RFID Technology Aids People Who Are Blind in the Workplace
The following was submitted by ThingMagic partner SimplyRFiD, highlighting one of their recent RFID solution deployments. We’d like to hear from you too. If you have developed or deployed an innovative use of RFID, please submit it to ThingMagic for potential inclusion in our 100 Uses of RFID program.
A new technological system that allows people who are blind to work more accurately and efficiently was recently installed at four US locations, all factories that manufacture garments for the United States Department of Defense.
The company that developed and implemented this system is SimplyRFiD, a Warrenton, Va.-based software company.
Since 2005 a federal mandate has required that Radio-Frequency Identification (RFID) tags be affixed to any clothing or other supplies sold to the DoD. The RFID tags are used to help the DoD better manage their inventory. The tags ensure that all shipments have come from verified providers, and that all packages contain the items they are meant to contain.
Many of the facilities that manufacture goods for the DoD are staffed by workers who are blind. The National Industries for the Blind (NIB), a non-profit organization that helps improve employment opportunities for people who are blind, became interested in ways that RFID technology could be used not only to fulfill government mandates, but to aid factory workers with certain tasks.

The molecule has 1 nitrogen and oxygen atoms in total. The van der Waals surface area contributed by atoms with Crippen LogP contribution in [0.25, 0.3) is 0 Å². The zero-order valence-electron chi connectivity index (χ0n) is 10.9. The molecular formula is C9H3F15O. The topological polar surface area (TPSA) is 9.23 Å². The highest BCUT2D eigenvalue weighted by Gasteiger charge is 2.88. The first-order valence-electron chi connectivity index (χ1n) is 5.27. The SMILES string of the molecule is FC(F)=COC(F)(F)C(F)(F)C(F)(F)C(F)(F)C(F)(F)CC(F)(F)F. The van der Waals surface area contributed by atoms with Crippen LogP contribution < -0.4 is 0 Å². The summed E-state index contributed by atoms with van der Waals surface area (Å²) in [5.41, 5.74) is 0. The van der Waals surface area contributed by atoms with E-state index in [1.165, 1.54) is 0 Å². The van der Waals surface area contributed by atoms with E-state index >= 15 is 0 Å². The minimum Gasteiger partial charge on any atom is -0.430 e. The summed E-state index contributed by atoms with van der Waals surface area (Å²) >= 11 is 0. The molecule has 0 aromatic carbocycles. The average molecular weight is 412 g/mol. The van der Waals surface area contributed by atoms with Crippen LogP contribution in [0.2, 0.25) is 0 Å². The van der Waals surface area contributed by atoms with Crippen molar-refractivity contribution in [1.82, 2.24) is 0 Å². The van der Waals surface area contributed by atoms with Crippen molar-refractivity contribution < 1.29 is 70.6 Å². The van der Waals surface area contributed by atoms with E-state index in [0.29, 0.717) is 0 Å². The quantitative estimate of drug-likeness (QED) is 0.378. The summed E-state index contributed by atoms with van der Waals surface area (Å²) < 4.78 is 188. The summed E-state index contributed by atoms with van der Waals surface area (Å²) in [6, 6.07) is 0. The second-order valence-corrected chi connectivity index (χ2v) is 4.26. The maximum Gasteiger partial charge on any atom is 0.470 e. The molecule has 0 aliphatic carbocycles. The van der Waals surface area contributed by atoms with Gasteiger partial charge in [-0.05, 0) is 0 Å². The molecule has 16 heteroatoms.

The NIB wondered whether a system could be created that would allow workers who are blind to accurately pack boxes with the correct type and quantity of an item.
Engineers at SimplyRFiD developed such a system. By linking RFID tags with audio equipment and allowing workers to communicate via a touch-screen, it is now simple for employees who are blind to know how many items are in a box they are packing, whether the items are the correct items, and which items to remove if a box is packed incorrectly.
“It’s almost a foolproof system,” said Mike Sebach the operations manager at Blind Industries and Services of Maryland, located in Salisbury, which was the pilot location for this technology. “If [SimplyRFiD] hadn’t done what [they] did we would have had to give these jobs to sighted workers.”
Sebach said his workers are now able to pack boxes more accurately than sighted workers would. “The system will actually not allow us to over pack or under pack a carton.”
So far, in addition to the Maryland location, this system has been installed in facilities in Texas, New York, and North Carolina. Plans are underway for SimplyRFiD to implement the program at garment factories across the nation that employ workers who are blind.
“This technology could work in any warehouse, absolutely,” Sebach said.
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